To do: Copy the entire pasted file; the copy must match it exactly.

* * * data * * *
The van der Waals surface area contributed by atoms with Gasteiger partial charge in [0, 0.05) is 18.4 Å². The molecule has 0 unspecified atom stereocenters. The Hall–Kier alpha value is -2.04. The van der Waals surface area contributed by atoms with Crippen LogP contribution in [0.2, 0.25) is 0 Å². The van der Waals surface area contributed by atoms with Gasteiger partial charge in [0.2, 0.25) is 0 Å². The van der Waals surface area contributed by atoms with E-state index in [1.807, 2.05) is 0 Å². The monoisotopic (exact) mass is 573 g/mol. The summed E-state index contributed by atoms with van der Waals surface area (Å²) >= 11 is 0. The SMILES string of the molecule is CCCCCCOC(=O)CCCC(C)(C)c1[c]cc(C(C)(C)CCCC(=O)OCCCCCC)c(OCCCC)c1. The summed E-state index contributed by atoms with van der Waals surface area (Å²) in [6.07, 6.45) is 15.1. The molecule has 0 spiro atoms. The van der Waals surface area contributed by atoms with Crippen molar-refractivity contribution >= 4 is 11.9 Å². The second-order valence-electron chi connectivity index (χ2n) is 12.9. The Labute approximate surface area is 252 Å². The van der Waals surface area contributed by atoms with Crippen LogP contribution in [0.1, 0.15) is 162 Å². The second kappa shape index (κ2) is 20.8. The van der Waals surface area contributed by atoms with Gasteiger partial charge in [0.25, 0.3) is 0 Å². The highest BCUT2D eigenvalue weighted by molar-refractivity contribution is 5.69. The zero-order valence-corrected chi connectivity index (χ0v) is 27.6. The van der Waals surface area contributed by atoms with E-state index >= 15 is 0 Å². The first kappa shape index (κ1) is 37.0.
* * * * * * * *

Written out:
The van der Waals surface area contributed by atoms with Gasteiger partial charge in [0, 0.05) is 18.4 Å². The molecule has 0 unspecified atom stereocenters. The Hall–Kier alpha value is -2.04. The van der Waals surface area contributed by atoms with Crippen LogP contribution in [0.2, 0.25) is 0 Å². The van der Waals surface area contributed by atoms with Gasteiger partial charge in [0.2, 0.25) is 0 Å². The van der Waals surface area contributed by atoms with E-state index in [1.807, 2.05) is 0 Å². The monoisotopic (exact) mass is 573 g/mol. The summed E-state index contributed by atoms with van der Waals surface area (Å²) >= 11 is 0. The SMILES string of the molecule is CCCCCCOC(=O)CCCC(C)(C)c1[c]cc(C(C)(C)CCCC(=O)OCCCCCC)c(OCCCC)c1. The summed E-state index contributed by atoms with van der Waals surface area (Å²) in [6.07, 6.45) is 15.1. The molecule has 0 spiro atoms. The van der Waals surface area contributed by atoms with Crippen molar-refractivity contribution >= 4 is 11.9 Å². The second-order valence-electron chi connectivity index (χ2n) is 12.9. The Labute approximate surface area is 252 Å². The van der Waals surface area contributed by atoms with Crippen LogP contribution in [0.1, 0.15) is 162 Å². The second kappa shape index (κ2) is 20.8. The van der Waals surface area contributed by atoms with Gasteiger partial charge in [0.25, 0.3) is 0 Å². The highest BCUT2D eigenvalue weighted by molar-refractivity contribution is 5.69. The zero-order valence-corrected chi connectivity index (χ0v) is 27.6. The van der Waals surface area contributed by atoms with E-state index >= 15 is 0 Å². The first kappa shape index (κ1) is 37.0.